Google has criticised proposed legislation that would let the US government control the export of security research and technologies, saying it will hurt general web users.
Google vulnerability research export compliance counsel Neil Martin and Chrome Security Team hacker philanthropist Tim Willis protested the proposed legislation, known as “the Wassenaar Arrangement,” in a blog post.
What is the Wassenaar arrangement?
The Wassenaar Arrangement is a piece of legislation originally designed to control the export and import of physical weapons and technologies that have potential military applications — referred to in the arrangement as “Dual Use Technologies.”
Cooley LLP partner Kevin M. King explained to Business Insider, in its current form, the arrangement is intended to protect the financial interests of participating arrangement members and ensure rogue states do not develop advanced military capabilities.
“The Wassenaar Arrangement on Export Controls for Conventional Arms and Dual-Use Goods and Technologies is a voluntary, multilateral export control regime whose member states exchange information on transfers of conventional weapons,” he explained.
“Wassenaar establishes lists of items for which member countries are to apply export controls. Member governments implement these controls to ensure that transfers of the controlled items do not contribute to the development or enhancement of military capabilities that undermine the goals of the Arrangement.”
There are 40 countries participating in the arrangement, in addition to the United States.
The proposed change
Google’s complaint relates to changes the US Commerce Department’s Bureau of Industry and Security (BIS) proposed on May 20.
The change would apply Wassenaar Arrangement controls to software and tools commonly used by security researchers and penetration testers. Penetration testers are hackers companies hire to find vulnerabilities in their network and products.
The controls mean companies operating in the US would require a specific licence to export their security technologies, or information on newly discovered vulnerabilities to anywhere other than Canada.
This would mean, if the proposed changes are approved, a US security researcher with information on a vulnerability in a European company’s technology would need a licence before they could alert the firm.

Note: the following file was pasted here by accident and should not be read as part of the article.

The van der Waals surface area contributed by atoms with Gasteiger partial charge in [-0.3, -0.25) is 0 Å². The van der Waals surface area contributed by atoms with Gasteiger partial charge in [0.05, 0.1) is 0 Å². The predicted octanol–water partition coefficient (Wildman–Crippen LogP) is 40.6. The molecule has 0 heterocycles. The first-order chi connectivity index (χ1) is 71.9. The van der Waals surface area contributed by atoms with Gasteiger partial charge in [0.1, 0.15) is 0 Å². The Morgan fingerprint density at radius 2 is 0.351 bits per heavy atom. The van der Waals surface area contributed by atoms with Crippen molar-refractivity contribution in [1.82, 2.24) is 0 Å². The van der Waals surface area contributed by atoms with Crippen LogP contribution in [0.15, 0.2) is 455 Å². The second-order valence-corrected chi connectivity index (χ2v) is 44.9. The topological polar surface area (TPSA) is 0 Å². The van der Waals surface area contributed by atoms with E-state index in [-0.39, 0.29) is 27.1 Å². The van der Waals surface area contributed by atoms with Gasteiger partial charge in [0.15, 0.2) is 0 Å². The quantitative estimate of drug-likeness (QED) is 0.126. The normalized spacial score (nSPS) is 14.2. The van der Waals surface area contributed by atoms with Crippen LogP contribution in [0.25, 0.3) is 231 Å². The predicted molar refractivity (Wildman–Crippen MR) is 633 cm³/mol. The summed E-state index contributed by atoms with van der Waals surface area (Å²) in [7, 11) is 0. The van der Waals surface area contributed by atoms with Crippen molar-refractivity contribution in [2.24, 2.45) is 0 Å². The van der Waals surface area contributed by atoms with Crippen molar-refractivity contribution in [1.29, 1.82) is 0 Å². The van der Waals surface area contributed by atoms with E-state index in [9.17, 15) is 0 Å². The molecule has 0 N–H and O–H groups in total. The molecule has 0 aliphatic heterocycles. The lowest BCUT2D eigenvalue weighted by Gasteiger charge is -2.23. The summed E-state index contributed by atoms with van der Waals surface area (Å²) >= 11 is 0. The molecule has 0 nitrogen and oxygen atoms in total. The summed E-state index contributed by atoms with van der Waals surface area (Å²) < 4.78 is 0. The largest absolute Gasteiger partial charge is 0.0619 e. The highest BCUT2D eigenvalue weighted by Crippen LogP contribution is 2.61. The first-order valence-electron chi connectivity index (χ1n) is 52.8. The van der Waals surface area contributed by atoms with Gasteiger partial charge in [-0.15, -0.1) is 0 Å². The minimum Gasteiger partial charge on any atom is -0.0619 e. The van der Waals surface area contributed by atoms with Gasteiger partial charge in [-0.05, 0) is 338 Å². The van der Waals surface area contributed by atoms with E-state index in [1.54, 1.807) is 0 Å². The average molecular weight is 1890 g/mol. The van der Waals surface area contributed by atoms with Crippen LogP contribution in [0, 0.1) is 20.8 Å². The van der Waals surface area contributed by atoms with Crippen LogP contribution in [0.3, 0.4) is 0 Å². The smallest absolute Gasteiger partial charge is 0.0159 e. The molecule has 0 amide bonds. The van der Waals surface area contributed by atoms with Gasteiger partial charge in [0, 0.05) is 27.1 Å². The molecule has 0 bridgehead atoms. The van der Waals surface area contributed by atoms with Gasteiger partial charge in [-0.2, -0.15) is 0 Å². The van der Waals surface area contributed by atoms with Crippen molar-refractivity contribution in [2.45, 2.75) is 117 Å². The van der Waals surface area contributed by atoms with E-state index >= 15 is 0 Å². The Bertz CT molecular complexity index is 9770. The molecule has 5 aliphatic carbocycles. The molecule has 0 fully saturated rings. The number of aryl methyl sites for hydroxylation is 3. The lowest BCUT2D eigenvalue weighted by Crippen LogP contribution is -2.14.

Why Google is up in arms and you should care
The proposed changes have caused concerns within the security community with many, including Google, feeling it could hamper security researchers’ ability to to do their job.
Google argues the changes are unworkable as the description of what technologies and data would be controlled is “dangerously vague.”
“Rules are dangerously broad and vague. The proposed rules are not feasible and would require Google to request thousands – maybe even tens of thousands – of export licenses,” explained Google in the blog post.
“Clarity is crucial. We acknowledge that we have a team of lawyers here to help us out, but navigating these controls shouldn’t be that complex and confusing. If BIS is going to implement the proposed controls, we recommend providing a simple, visual flowchart for everyone to easily understand when they need a licence.”
Google is also concerned the legislation would hamper researchers’ ability to share information and delay the discovery of new software vulnerabilities — a development that would leave general web users more vulnerable to attack by hackers.
The firm highlighted the infamous Heartbleed and Poodle security flaws as proof of its claim.
“It’s through diligent research that we uncover and fix bugs — like Heartbleed and Poodle — that can cause serious security issues for web users around the world,” read Google’s statement.
“If we have information about intrusion software, we should be able to share that with our engineers, no matter where they physically sit.”
Heartbleed is dangerous flaw OpenSSL that was uncovered in April 2014. OpenSSL is a security protocol used by open source web servers such as Apache and Nginx – which host around 66 per cent of all the world’s sites.
Before being fixed by the OpenSSL Project in 2014 it could be exploited by hackers to steal data, even if it was encrypted, from sites and services using OpenSSL.
Poodle is a separate bug in the Secure Socket Layer (SSL) technology used to secure key services including Apple OS X and Microsoft Outlook. Google uncovered the Poodle flaw it in October 2014.
Far from over
Katie Moussouris, the chief policy officer for HackerOne, an initiative designed to help coordinate security researchers efforts, publically criticised the changes in an article on Wired.
A group of security companies formed a “Coalition for Responsible Cybersecurity” focused on stopping the Wassenaar Arrangement changes becoming official on 14 July.
Business Insider has reached out to BIS for comment on Google and the security community’s criticisms.
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